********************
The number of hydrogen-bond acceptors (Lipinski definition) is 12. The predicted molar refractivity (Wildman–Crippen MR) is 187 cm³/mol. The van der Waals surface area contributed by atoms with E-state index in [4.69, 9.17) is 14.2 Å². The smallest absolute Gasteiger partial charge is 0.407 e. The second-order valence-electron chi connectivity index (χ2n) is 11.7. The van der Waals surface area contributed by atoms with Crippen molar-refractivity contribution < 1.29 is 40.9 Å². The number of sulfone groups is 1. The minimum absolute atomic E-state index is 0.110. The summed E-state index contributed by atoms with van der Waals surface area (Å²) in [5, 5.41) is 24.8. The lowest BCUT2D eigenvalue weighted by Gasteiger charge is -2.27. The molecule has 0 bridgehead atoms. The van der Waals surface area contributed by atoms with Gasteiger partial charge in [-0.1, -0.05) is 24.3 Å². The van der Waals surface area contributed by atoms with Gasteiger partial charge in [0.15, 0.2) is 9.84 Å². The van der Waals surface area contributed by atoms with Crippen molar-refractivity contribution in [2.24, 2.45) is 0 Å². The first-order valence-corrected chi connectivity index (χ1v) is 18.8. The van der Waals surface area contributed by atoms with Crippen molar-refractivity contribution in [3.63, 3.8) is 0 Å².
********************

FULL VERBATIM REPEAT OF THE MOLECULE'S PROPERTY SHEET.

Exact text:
The number of hydrogen-bond acceptors (Lipinski definition) is 12. The predicted molar refractivity (Wildman–Crippen MR) is 187 cm³/mol. The van der Waals surface area contributed by atoms with E-state index in [4.69, 9.17) is 14.2 Å². The smallest absolute Gasteiger partial charge is 0.407 e. The second-order valence-electron chi connectivity index (χ2n) is 11.7. The van der Waals surface area contributed by atoms with Crippen molar-refractivity contribution < 1.29 is 40.9 Å². The number of sulfone groups is 1. The minimum absolute atomic E-state index is 0.110. The summed E-state index contributed by atoms with van der Waals surface area (Å²) in [5, 5.41) is 24.8. The lowest BCUT2D eigenvalue weighted by Gasteiger charge is -2.27. The molecule has 0 bridgehead atoms. The van der Waals surface area contributed by atoms with Gasteiger partial charge in [-0.1, -0.05) is 24.3 Å². The van der Waals surface area contributed by atoms with Gasteiger partial charge in [0.15, 0.2) is 9.84 Å². The van der Waals surface area contributed by atoms with Crippen molar-refractivity contribution in [2.24, 2.45) is 0 Å². The first-order valence-corrected chi connectivity index (χ1v) is 18.8. The van der Waals surface area contributed by atoms with Crippen molar-refractivity contribution in [3.63, 3.8) is 0 Å².